This satirical travel book makes fun of travel guides and the way they describe everything as dynamic. The "facts" aren't facts, although the description of traveling with children is on the nose: "Are we there yet?" "He's looking out my window!" "This is boring." "You suck!"
_________________________
"Oh, you can’t help that," said the Cat: "we’re all mad here. I’m mad. You’re mad."
"How do you know I’m mad?" said Alice.
"You must be," said the Cat, "or you wouldn’t have come here.”

- Lewis Carroll, Alice in Wonderland

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#278503 - 01/14/18 11:47 AM Re: 50 Book Challenge 2018/What I've Read in 2018 [Re: scifiJoan]
scifiJoan Offline
Top Banana

Registered: 11/15/10
Posts: 1238
Loc: out in the cornfields
#3 After You by Joyo Moyes

Sequel to Me Before You.

Quote:
How do you move on after losing the person you loved? How do you build a life worth living?

Louisa Clark is no longer just an ordinary girl living an ordinary life. After the transformative six months spent with Will Traynor, she is struggling without him. When an extraordinary accident forces Lou to return home to her family, she can’t help but feel she’s right back where she started.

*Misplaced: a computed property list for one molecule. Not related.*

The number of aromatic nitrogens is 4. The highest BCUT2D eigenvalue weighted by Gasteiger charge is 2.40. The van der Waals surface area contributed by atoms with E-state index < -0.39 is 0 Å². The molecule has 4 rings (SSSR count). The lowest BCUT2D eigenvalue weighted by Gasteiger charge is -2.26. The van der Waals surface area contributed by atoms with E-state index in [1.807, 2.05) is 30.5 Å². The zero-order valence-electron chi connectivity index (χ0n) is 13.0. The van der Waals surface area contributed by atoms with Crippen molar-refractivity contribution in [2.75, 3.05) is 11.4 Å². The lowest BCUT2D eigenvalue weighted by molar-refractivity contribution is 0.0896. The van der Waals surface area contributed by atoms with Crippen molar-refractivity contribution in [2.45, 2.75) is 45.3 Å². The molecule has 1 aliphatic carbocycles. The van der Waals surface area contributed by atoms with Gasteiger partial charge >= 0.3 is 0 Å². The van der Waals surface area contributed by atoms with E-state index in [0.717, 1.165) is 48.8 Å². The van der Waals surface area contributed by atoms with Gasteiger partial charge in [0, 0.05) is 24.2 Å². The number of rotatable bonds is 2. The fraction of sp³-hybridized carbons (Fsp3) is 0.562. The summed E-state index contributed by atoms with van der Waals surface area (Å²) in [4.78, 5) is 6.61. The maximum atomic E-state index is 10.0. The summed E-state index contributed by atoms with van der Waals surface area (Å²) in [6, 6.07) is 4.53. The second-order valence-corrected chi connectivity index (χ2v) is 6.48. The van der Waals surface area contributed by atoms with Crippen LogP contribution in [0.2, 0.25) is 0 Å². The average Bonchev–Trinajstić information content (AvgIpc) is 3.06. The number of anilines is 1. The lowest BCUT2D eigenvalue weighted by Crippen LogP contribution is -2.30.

I found this sequel disappointing. Obviously it dealt with different issues than the first book. But I thought we saw Lou blossom as a person there - learning that she could be more. While the events of the first book would impact her, this new book starting a year and half later has her with even less than she was before! Even at the end of the book, she seems to have no clue what she really wants.

Joan

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#278534 - 01/15/18 05:49 PM Re: 50 Book Challenge 2018/What I've Read in 2018 [Re: scifiJoan]
scifiJoan Offline
Top Banana

Registered: 11/15/10
Posts: 1238
Loc: out in the cornfields
#4 With Love from the Inside by Angela Pisel

Quote:
Grace Bradshaw knows the exact minute she will die. On death row for murdering her infant son, her last breath will be taken on February 15 at 12:01 a.m. Eleven years, five months, and twenty-seven days separate her from the last time she heard her precious daughter’s voice and the final moment she’d heard anyone call her Mom. Out of appeals, she can focus on only one thing—reconnecting with her daughter and making sure she knows the truth.


Interesting idea but it came off flat. The 'last minute' evidence seemed a bit too contrived.

Joan

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#278641 - 01/21/18 08:26 AM Re: 50 Book Challenge 2018/What I've Read in 2018 [Re: scifiJoan]
Annie B. Offline
Top Banana

Registered: 06/29/13
Posts: 1048
Loc: California
4. The Female of the Species, by Mindy McGinnis